fun for all the fam­ily in Raro­tonga

When it comes to an en­joy­able hol­i­day with young chil­dren, a week in trop­i­cal Raro­tonga ex­ceeds ex­pec­ta­tions for Carly Flynn.

Australian Women’s Weekly NZ - - CONTENTS -

Trav­el­ling with young kids can be any­thing but a fam­ily “hol­i­day”. In fact, in the early par­ent­ing years I reckon the term is some­thing of an oxy­moron. A “change in rou­tine” might be a more ac­cu­rate de­scrip­tion, or per­haps “let’s do the same stuff in a dif­fer­ent lo­ca­tion with less sleep be­cause they don’t like shar­ing a room/sleep­ing in a for­eign bed/the heat/the cold/the food and so on”.

Gone are the far-flung di­ve­ori­en­tated des­ti­na­tions, and the danc­ing till the wee hours af­ter cock­tails on the beach ones (ac­tu­ally I was al­ways more of a res­tau­rant and bot­tle of wine in the cor­ner kind of girl). A hol­i­day for our Flynn-five right now is re­ally just a break from our nor­mal daily rou­tine.

I al­ways ap­proach these trips with low ex­pec­ta­tions. You see, for our seven- and five-year-olds – and we also have an eight-month-old in tow – they are the cen­tres of their own uni­verse. And they be­lieve they should be the cen­tre of ours as well. Which of course for the most part they are, but that doesn’t re­ally con­sti­tute re­lax­ation for the par­ents who are look­ing for a lit­tle “me time” does it?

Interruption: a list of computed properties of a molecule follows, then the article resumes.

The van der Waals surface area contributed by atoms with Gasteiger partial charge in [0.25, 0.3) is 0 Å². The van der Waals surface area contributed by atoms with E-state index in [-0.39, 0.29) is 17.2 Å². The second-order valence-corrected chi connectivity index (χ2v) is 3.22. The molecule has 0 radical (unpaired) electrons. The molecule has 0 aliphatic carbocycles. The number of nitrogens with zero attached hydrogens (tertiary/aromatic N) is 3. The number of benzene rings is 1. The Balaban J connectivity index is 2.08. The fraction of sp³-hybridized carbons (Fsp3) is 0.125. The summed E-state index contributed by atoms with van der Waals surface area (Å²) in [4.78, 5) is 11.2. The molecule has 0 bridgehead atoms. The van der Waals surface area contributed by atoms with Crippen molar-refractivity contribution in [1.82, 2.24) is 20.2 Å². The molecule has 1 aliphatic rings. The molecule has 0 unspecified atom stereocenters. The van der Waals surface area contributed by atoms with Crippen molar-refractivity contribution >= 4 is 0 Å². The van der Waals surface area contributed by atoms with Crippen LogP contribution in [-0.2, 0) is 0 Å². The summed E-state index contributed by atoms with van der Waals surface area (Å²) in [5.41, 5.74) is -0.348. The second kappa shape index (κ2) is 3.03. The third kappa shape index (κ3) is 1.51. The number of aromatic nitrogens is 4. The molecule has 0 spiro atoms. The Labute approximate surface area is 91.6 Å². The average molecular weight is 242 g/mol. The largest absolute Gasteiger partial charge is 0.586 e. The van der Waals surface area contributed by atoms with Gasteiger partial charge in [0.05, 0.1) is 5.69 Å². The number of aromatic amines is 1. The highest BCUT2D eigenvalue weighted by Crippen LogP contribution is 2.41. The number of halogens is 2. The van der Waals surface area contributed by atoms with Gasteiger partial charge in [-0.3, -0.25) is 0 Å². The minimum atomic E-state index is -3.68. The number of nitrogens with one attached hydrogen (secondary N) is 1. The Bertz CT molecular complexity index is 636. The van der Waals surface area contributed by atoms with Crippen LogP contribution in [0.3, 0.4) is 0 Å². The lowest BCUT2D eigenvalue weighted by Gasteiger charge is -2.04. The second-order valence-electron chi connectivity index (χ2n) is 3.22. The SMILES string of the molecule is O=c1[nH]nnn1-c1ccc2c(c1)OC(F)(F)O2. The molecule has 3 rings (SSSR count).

Which is why our des­ti­na­tions with kids have hugely dif­fer­ent cri­te­ria to those pre-chil­dren. Namely: a short flight, sun­shine, the abil­ity to pur­chase nap­pies, baby food and Pamol at short no­tice, min­i­mal time dif­fer­ence, ac­cess to trust­wor­thy babysit­ters, beau­ti­ful beaches, fresh fruit and seafood and

de­cent but not over­priced cock­tails. It’s a sim­ple list re­ally!

Hands down, there is one place that for us keeps ticking these boxes time and time again. The beau­ti­ful Raro­tonga, in the Cook Is­lands.

Our older chil­dren are well enough trav­elled to know that the hol­i­day starts the minute they step on the plane. Raro­tonga is a short 3½-hour flight away, and the kids are un­able to be­lieve their luck at the ac­cess to un­lim­ited movies and plane food for the du­ra­tion.

The baby doesn’t yet have the same en­thu­si­asm or un­der­stand­ing, but he proved to be a rel­a­tively good trav­eller, thanks in part to the many empathetic adults on board who kept play­ing peek-a-boo when I was try­ing to eat my meal in 30 sec­onds while he was bounc­ing on my knee/pulling my hair/ spilling my drink. You were life­savers.

Trav­el­ling and be­ing with kids 24/7 is full-on, but the idea of not hav­ing to make school lunches and race out the door to var­i­ous things (like school and work) is as good as it gets. And let’s be hon­est, one of the most mun­dane as­pects of day-to-day par­ent­ing can be the con­stant food prepa­ra­tion, cook­ing, wran­gling and wash­ing. It never stops!

Twenty-eight years ago when I was lucky enough to live in Raro­tonga for a few years, it was a sleepy place, quiet and idyl­lic, largely un­known to those out­side of the Pa­cific, but there were def­i­nitely some things we young teenagers missed.